Do our clients ever get frustrated if our predictions don’t match the economic outcomes?

Jeff Adler: Clients do get frustrated when our predictions don’t align perfectly with economic outcomes. My stance is straightforward: clients pay us for our honest insights, not for unwavering accuracy or to hear what they want. Our reputation is paramount, and we strive to get it right, focusing on long-term value over momentary popularity.

For example, we’ve advised that with incoming supply, rent growth would decelerate and expenses would rise, potentially leading to a tougher economic environment. Whether this directly indicates a recession can be uncertain, but providing a general direction and understanding of the economic cycle is key. Our advice is meant to inform long-term investment strategies, acknowledging that while timings can be approximate, the overall trend and necessary actions are clear. Feedback from clients who have applied our insights confirms our value, which leads to repeated engagements and discussions.

Despite the inevitable frustrations that come with the unpredictability of economic forecasts, our client base has continued to grow, even in challenging times. This growth is a testament to our dedication to honesty, diligence and the pursuit of accuracy. We acknowledge our imperfections but always strive for excellence in our field. We’re not perfect. We make mistakes for certain. But we try really hard to get it right.

Any final words of economic wisdom for small businesses?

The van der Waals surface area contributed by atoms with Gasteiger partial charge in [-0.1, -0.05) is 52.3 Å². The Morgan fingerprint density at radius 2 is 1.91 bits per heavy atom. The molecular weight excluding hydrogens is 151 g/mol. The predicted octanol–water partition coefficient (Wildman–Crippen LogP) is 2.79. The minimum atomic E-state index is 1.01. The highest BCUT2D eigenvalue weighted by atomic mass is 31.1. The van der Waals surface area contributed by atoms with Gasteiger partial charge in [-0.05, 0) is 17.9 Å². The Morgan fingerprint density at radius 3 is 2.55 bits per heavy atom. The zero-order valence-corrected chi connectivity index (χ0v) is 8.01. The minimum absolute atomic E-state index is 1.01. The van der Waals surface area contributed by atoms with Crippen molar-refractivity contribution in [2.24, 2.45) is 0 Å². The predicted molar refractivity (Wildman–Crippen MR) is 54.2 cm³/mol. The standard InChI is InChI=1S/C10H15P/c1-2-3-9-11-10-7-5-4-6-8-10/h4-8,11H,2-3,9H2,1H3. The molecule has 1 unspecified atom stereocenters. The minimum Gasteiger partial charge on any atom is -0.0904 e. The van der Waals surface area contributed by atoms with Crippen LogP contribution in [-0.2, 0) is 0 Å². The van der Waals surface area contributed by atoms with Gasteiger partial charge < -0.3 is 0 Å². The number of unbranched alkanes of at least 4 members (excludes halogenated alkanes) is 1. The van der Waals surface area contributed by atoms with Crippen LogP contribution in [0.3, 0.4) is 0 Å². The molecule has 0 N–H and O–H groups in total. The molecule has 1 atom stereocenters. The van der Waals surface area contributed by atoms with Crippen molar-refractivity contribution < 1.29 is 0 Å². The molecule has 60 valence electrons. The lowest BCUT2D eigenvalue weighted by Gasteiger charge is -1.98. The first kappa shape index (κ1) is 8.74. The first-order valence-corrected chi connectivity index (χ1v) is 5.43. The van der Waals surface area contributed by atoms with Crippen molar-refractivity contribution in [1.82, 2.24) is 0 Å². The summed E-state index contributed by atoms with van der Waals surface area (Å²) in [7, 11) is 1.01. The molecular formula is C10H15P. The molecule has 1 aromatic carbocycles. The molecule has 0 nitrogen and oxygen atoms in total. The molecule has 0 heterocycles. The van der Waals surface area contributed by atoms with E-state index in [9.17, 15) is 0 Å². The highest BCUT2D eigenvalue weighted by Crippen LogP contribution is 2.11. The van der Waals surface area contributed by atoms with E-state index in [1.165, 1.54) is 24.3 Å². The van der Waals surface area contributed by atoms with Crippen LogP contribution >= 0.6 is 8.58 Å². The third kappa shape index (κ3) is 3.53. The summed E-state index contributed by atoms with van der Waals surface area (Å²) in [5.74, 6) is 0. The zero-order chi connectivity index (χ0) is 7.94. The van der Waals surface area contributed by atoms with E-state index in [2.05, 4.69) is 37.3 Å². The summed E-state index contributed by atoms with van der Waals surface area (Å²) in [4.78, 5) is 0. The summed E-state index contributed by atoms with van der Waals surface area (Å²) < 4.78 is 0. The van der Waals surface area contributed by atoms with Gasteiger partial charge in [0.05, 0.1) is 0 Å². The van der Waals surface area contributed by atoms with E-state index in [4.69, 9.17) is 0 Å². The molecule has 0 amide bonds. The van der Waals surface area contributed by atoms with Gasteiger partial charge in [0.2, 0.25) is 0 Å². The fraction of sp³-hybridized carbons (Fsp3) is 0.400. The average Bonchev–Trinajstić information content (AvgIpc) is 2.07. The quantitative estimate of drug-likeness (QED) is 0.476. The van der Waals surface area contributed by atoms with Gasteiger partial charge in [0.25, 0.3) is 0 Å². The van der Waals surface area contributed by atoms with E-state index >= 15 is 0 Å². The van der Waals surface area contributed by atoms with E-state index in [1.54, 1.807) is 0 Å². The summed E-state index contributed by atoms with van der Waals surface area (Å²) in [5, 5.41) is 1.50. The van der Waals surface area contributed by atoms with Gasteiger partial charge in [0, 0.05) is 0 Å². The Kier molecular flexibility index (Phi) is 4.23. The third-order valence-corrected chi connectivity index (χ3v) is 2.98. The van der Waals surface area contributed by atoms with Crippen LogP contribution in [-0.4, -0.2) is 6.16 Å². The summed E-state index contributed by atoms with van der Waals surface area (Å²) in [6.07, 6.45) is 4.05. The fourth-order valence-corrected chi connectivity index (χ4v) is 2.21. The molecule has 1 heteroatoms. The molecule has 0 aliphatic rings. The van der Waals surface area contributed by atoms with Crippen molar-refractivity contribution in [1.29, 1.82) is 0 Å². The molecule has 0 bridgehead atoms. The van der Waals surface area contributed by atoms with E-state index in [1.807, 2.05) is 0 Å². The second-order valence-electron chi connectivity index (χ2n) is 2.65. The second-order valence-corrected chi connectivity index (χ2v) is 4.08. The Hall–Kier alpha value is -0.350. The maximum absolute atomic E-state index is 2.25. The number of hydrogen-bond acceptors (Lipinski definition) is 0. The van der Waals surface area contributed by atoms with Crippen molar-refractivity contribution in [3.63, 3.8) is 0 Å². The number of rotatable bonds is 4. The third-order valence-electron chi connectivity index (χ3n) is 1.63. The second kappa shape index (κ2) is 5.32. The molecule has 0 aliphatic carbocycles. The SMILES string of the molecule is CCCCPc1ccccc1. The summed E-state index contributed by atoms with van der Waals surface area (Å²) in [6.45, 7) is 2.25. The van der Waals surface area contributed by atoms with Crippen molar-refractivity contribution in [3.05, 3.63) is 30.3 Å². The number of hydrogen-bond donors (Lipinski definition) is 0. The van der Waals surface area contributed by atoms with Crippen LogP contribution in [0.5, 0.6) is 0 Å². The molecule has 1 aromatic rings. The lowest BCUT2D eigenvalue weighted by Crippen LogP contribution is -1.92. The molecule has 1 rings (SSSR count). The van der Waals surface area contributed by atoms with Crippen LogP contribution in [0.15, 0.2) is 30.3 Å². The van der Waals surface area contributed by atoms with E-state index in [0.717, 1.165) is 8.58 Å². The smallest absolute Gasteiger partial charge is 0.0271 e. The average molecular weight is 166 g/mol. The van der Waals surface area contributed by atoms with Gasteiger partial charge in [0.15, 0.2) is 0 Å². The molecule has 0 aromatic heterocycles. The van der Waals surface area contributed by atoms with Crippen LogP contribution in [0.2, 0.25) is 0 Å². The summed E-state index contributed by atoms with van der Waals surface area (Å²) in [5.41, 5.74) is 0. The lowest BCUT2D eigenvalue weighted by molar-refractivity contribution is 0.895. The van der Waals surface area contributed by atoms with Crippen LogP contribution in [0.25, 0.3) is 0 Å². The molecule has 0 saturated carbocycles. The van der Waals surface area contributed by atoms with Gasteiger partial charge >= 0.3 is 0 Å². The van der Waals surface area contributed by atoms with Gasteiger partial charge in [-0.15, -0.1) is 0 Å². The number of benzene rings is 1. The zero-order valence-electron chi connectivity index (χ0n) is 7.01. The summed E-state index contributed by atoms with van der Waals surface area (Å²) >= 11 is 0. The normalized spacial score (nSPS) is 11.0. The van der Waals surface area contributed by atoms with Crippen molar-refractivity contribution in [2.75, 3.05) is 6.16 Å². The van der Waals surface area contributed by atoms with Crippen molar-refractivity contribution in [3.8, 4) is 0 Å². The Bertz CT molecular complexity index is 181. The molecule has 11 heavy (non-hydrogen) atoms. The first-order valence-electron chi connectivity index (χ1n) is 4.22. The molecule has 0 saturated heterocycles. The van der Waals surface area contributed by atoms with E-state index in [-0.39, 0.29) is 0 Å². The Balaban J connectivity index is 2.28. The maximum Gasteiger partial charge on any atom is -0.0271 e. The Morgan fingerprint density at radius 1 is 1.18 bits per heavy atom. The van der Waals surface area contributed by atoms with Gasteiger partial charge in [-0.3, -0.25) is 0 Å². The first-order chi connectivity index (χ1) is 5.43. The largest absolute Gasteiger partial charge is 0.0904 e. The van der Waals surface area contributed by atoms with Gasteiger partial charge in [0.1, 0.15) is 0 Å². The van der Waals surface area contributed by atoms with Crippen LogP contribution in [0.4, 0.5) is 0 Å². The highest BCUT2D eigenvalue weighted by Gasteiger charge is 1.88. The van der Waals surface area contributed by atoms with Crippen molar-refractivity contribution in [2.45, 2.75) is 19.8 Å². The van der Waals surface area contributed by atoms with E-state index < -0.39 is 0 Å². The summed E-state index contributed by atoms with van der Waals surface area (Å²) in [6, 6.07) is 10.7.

Jeff Adler: For small businesses, it’s crucial to recognize the importance of the local economy and how it influences your operations. With varying economic conditions across the country, areas like the Midwest are experiencing stability and growth, showcasing that challenges are not uniform nationwide. It’s a reminder that while some regions thrive, others face difficulties, underscoring the need to adapt based on local market conditions.

Operating in the current environment presents its set of challenges, from rising expenses to the need for labor-saving technologies. The cost of funds is higher, and while some costs may not decrease significantly, finding ways to optimize operations remains essential. This includes embracing technology to reduce labor dependence, as the labor market remains tight.

Small businesses must continue to focus on delivering exceptional services despite these obstacles, preparing for increased costs in insurance, taxes and other operational expenses. The real estate sector, often seen as a path to wealth accumulation, requires patience and adherence to fundamental practices of offering quality housing at reasonable prices. While quick riches are occasionally possible, the norm is gradual wealth-building through diligent management and long-term strategies.

We’re navigating a period marked by significant shifts. These factors will continue to shape the economic landscape, requiring businesses to adjust and plan with these long-term trends in mind. Adaptation, resilience and a focus on core business principles are key to navigating the complexities of today’s economic environment.